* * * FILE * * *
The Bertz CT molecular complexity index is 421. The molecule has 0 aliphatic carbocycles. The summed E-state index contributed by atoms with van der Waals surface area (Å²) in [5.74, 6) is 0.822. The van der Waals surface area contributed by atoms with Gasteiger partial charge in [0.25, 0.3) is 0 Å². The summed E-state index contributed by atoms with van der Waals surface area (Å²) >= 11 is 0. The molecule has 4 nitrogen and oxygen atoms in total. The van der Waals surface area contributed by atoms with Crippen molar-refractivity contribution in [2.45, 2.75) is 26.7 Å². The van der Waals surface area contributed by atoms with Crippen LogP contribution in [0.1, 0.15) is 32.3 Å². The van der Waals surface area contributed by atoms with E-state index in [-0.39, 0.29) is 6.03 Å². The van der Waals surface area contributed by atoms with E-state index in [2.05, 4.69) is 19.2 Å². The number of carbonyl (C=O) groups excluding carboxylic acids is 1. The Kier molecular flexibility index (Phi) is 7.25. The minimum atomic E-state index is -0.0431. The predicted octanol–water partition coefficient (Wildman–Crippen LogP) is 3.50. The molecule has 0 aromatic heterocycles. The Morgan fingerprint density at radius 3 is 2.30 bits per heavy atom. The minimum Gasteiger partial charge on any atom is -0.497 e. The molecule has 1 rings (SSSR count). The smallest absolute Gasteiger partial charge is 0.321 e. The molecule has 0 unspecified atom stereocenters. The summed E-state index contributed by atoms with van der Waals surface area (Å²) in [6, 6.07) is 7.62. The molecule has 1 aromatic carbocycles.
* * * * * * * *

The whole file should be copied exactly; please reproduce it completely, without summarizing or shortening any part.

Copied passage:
The Bertz CT molecular complexity index is 421. The molecule has 0 aliphatic carbocycles. The summed E-state index contributed by atoms with van der Waals surface area (Å²) in [5.74, 6) is 0.822. The van der Waals surface area contributed by atoms with Gasteiger partial charge in [0.25, 0.3) is 0 Å². The summed E-state index contributed by atoms with van der Waals surface area (Å²) >= 11 is 0. The molecule has 4 nitrogen and oxygen atoms in total. The van der Waals surface area contributed by atoms with Crippen molar-refractivity contribution in [2.45, 2.75) is 26.7 Å². The van der Waals surface area contributed by atoms with Crippen LogP contribution in [0.1, 0.15) is 32.3 Å². The van der Waals surface area contributed by atoms with E-state index in [-0.39, 0.29) is 6.03 Å². The van der Waals surface area contributed by atoms with E-state index in [2.05, 4.69) is 19.2 Å². The number of carbonyl (C=O) groups excluding carboxylic acids is 1. The Kier molecular flexibility index (Phi) is 7.25. The minimum atomic E-state index is -0.0431. The predicted octanol–water partition coefficient (Wildman–Crippen LogP) is 3.50. The molecule has 0 aromatic heterocycles. The Morgan fingerprint density at radius 3 is 2.30 bits per heavy atom. The minimum Gasteiger partial charge on any atom is -0.497 e. The molecule has 1 rings (SSSR count). The smallest absolute Gasteiger partial charge is 0.321 e. The molecule has 0 unspecified atom stereocenters. The summed E-state index contributed by atoms with van der Waals surface area (Å²) in [6, 6.07) is 7.62. The molecule has 1 aromatic carbocycles.